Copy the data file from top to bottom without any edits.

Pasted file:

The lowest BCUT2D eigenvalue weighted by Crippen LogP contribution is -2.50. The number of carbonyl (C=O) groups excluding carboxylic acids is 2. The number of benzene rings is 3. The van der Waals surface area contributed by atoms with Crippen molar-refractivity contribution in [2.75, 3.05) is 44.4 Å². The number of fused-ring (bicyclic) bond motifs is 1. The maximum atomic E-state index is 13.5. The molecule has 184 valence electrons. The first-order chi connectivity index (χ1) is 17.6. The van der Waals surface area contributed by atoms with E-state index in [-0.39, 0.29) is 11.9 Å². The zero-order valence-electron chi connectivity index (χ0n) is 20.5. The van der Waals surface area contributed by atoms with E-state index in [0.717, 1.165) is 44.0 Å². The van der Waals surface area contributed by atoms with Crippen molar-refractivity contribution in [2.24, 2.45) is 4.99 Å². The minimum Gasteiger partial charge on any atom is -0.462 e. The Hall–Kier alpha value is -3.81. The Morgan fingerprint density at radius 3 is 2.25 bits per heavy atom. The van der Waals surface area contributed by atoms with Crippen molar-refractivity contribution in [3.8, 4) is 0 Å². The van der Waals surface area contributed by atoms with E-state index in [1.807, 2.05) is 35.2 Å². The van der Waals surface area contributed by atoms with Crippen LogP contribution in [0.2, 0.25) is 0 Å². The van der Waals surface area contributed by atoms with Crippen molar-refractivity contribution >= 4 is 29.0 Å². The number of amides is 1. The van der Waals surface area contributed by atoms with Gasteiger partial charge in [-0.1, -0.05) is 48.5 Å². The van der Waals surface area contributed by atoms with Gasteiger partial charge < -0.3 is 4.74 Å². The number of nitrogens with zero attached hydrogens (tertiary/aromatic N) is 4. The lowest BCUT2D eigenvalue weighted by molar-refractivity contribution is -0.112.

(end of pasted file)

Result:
The lowest BCUT2D eigenvalue weighted by Crippen LogP contribution is -2.50. The number of carbonyl (C=O) groups excluding carboxylic acids is 2. The number of benzene rings is 3. The van der Waals surface area contributed by atoms with Crippen molar-refractivity contribution in [2.75, 3.05) is 44.4 Å². The number of fused-ring (bicyclic) bond motifs is 1. The maximum atomic E-state index is 13.5. The molecule has 184 valence electrons. The first-order chi connectivity index (χ1) is 17.6. The van der Waals surface area contributed by atoms with E-state index in [-0.39, 0.29) is 11.9 Å². The zero-order valence-electron chi connectivity index (χ0n) is 20.5. The van der Waals surface area contributed by atoms with E-state index in [0.717, 1.165) is 44.0 Å². The van der Waals surface area contributed by atoms with Crippen molar-refractivity contribution in [2.24, 2.45) is 4.99 Å². The minimum Gasteiger partial charge on any atom is -0.462 e. The Hall–Kier alpha value is -3.81. The Morgan fingerprint density at radius 3 is 2.25 bits per heavy atom. The van der Waals surface area contributed by atoms with Crippen molar-refractivity contribution in [3.8, 4) is 0 Å². The van der Waals surface area contributed by atoms with E-state index in [1.807, 2.05) is 35.2 Å². The van der Waals surface area contributed by atoms with Crippen LogP contribution in [0.2, 0.25) is 0 Å². The van der Waals surface area contributed by atoms with Crippen molar-refractivity contribution >= 4 is 29.0 Å². The number of amides is 1. The van der Waals surface area contributed by atoms with Gasteiger partial charge in [-0.1, -0.05) is 48.5 Å². The van der Waals surface area contributed by atoms with Gasteiger partial charge < -0.3 is 4.74 Å². The number of nitrogens with zero attached hydrogens (tertiary/aromatic N) is 4. The lowest BCUT2D eigenvalue weighted by molar-refractivity contribution is -0.112.